A continuous infusion of furosemide was started, and in an attempt to reduce RV afterload, epoprostenol (60 µg) and milrinone (4 mg) were administered via an ultrasonic nebulizer attached to the inspiratory limb of the ventilator as previously described.2
In the next hour, hemodynamic support was quickly tapered down (Figure 2). Focused TTE performed 45 minutes after the end of nebulization revealed normalization of PV flow which was now nonpulsatile throughout the cardiac cycle (Supplemental Digital Content 2, Video 2, http://links.lww.com/AACR/A110), although the IVC was still dilated and without respiratory variation and the RV still dilated and diffusely hypokinetic. As compared to before nebulization, PAP was now lower at 30/14 mm Hg and cardiac index was unchanged at 1.83 L/min/m2 despite a significant reduction in epinephrine and norepinephrine infusion rate. Urine output began to rise. Administration of nebulized epoprostenol and milrinone was repeated 2 hours later. At 6 hours postoperatively, the patient was awakened and his trachea was extubated, further reducing right heart afterload by restoring spontaneous breathing and negative intrathoracic pressure.
Vasopressor support was rapidly weaned off and stopped 12 hours after ICU admission, and the intra-aortic balloon pump was removed. At that time, PAP was 20/10 mm Hg and the MAP/mean PAP ratio had risen to 4.6. Urine output was adequate without furosemide infusion, and creatinine levels were only mildly elevated as compared to preoperative values (83 vs 108 µmol/L) and did not rise further. Twenty-four hours after admission, repeat focused TTE revealed mildly phasic PV and normal IVC (Figure 1B and Supplemental Digital Content 3, Video 3, http://links.lww.com/AACR/A111). The patient was discharged from the ICU 36 hours after admission with a total net fluid balance of −2.4 L, and he was discharged home uneventfully on postoperative day 6.
A 49-year-old man had an unwitnessed out-of-hospital cardiac arrest. Initial rhythm was pulseless ventricular tachycardia. Emergency medical services provided prolonged resuscitation including cardioversion, which eventually resulted in return of spontaneous circulation after 43 minutes of resuscitation. On admission at a peripheral hospital, the electrocardiogram showed inferior ST-segment elevation myocardial infarction, for which thrombolytic therapy was given. Overt cardiogenic shock developed, and the patient received more than 6 L of crystalloids during the initial resuscitation efforts. The patient was found to be unresponsive to painful stimuli. Anoxic brain death was diagnosed the next day and confirmed on arrival at our hospital to which the patient was transferred for stabilization before potential organ donation.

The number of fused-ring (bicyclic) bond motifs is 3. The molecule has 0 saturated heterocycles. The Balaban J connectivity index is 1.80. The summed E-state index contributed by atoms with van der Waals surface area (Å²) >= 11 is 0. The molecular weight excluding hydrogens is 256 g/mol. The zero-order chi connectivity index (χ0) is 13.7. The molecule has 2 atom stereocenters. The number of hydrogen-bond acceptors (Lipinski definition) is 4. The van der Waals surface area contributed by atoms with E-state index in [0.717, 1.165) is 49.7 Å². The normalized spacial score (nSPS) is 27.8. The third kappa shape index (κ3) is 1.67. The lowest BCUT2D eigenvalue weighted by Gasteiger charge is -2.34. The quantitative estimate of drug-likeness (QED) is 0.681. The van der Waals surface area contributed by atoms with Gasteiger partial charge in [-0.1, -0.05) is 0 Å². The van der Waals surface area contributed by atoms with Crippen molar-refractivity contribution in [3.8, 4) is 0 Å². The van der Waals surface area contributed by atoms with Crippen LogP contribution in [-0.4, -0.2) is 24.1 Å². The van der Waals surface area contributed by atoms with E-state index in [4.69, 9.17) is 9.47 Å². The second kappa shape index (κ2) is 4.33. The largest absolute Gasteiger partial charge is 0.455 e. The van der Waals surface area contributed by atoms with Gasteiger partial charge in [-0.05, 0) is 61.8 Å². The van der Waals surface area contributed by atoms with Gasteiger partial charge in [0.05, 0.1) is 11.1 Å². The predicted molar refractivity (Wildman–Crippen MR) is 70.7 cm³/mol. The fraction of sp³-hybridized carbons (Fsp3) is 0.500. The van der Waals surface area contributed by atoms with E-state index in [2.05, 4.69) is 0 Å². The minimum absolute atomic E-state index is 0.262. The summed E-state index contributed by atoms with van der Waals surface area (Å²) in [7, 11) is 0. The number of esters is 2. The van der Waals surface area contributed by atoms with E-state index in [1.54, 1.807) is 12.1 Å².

On arrival at our center, 48 hours after the initial cardiac arrest, the patient needed significant hemodynamic support (dobutamine 15 µg/kg/min, vasopressin 2.4 U/h, and epinephrine 1.2 µg/kg/min) and was severely hypoxemic (Sao2 91% at an Fio2 of 1.0 during controlled ventilation with positive end-expiratory pressure 10 cm H2O) and anuric. Cardiac ultrasonography showed severe RV dilation and hypokinesis with a normal LV and a highly pulsatile portal venous flow (Figure 3). Liver enzymes and creatinine were elevated and still rising 48 hours after the initial cardiac arrest (alanine aminotransferase [ALT] 711 U/L, bilirubin 31 µmol/L, creatinine serum concentration 406 µmol/L).
Epoprostenol (60 µg) and milrinone (4 mg) were simultaneously administered by nebulization through the inspiratory limb of the ventilator. One hour later, central venous pressure had decreased from 17 to 9 cm H2O, and flow in the PV showed reduced pulsatility (Figure 3B).
Continuous venovenous hemofiltration was instituted, with a resultant net fluid balance of −2.8 L in 12 hours. After these interventions, ultrasonography showed a moderate improvement in RV contractility and reduced RV dilation. The flow in the PV was now phasic without significant pulsatility (Figure 3C). Hemodynamic support was tapered down (dobutamine 2.5 µg/kg/min, vasopressin 2.4 U/h, and norepinephrine 0.05 µg/min). The liver enzyme levels declined the next day (ALT 170 U/L and bilirubin 17.2 µmol/L). Approximately 48 hours after transfer to our institution, liver harvesting and subsequent transplantation were successfully performed.